Going by the number of transactions, private equity (PE) funds seem to be refinancing loans of developers rather than taking equity bets. The loans being refinanced have been accessed by builders either from banks or from non- banking financial institutions (NBFCs).
Over the past few months there have been several deals — Goldman Sachs has refinanced Nitesh Estates, Piramal Asset Management has funded TCG while Apollo has lent to Logix.
Now, Anand Sundaram, CEO at Pioneer Property Zone, a mall management consulting firm, confirmed to FE two developers who borrowed from banks to build malls are looking to refinance their loans.
In most instances, the projects for which developers borrowed, have either not taken off or not performed in line with projections. The fresh debt from PE funds costs anywhere between 16% and 22%, according to sector experts, more than the 13% that banks charge.
But, as Ambar Maheshwari, CEO at Indiabulls Asset Management, points out, there are advantages to borrowing from PEs, even if it’s costlier. For one, bank loans are project-specific whereas PE money can be used by builders across projects. “This might be a more flexible option than construction- linked bank finance,” Maheshwari explains. Moreover, although PE funds negotiate a return they are more reasonable when it comes to repayments.
Market watchers point out that pure play equity deals are becoming rare in real estate with more than 80% of the funds coming in via mezzanine finance. Rajeev Bairathi, Director (Capital Markets), Knight Frank India points out that high cost debt is replacing cheaper bank loans on the presumption the tide will turn. “The transactions are taking place because investors believe the project is viable and that the setiment will improve,” Bairathi added. Analysts that FE reached out to were unwilling to bet on a recovery before 12 or even 18 months which is why some of the money could be at risk. As Sumeet Abrol, partner at Grant Thornton pointed out, both the saleability of the project and the creditworthiness of the companies are important. “If the bet does not pay off, PE funds may find themselves in the same position that banks find themselves in today,” Abrol added.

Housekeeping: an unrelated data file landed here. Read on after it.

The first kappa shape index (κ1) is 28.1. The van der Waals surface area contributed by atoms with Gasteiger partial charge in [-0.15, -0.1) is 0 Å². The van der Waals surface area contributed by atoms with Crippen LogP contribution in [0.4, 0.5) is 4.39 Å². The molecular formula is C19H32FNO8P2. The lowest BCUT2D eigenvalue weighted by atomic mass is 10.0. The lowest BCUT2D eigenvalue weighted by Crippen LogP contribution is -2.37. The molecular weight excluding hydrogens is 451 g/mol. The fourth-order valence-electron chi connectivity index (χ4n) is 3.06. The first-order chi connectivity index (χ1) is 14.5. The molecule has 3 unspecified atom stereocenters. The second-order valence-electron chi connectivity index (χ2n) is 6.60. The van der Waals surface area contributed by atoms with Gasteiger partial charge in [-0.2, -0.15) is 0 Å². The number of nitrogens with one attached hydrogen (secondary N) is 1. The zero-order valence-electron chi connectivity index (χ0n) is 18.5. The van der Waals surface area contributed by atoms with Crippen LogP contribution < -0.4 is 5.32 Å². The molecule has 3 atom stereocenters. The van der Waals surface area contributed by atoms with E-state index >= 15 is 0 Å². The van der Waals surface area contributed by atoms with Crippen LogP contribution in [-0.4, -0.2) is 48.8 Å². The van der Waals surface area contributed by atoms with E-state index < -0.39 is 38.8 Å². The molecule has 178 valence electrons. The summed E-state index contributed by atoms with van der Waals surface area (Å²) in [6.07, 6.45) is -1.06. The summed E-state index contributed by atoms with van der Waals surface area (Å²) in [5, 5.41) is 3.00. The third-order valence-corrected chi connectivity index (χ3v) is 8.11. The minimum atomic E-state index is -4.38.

The amounts, however, are not always large. In a
recent transaction, Ajay Piramal-promoted, Piramal
Asset Management took over a R200 crore loan of the TCG Group that was given by Yes Bank.
Recently, Goldman Sachs funded Nitesh Estate’s buyout of Elbit Imaging’s mall in Pune allowing the developer to repay loans worth nearly R250 crore.
In yet another deal, Apollo PE fund is believed to have invested in the Noida-based Logix. Again, the builder was able to pay back its lenders including ICICI Prudential and Reliance Capital. In another transaction, Piramal Fund Management lent Omkar Developers an amount of Rs 1,200 crore, some of which was used to retire debt.
PE funding had peaked last year, with more than 80% of the transactions structured as mezzanine debt. Market watchers say fund managers were apparently willing to bet on distressed developers who were reeling under a cash crunch but whose projects were believed to have latent potential. That trend seems to be strengthening this year, with funds continuing to lend to builders in trouble.
Over the past few months there have been several deals — Goldman Sachs has refinanced Nitesh Estates, Piramal Asset Management has funded TCG, while Apollo has lent to Logix
The fresh debt from PE funds costs anywhere in the range of 16-22%, more than the 13% that banks charge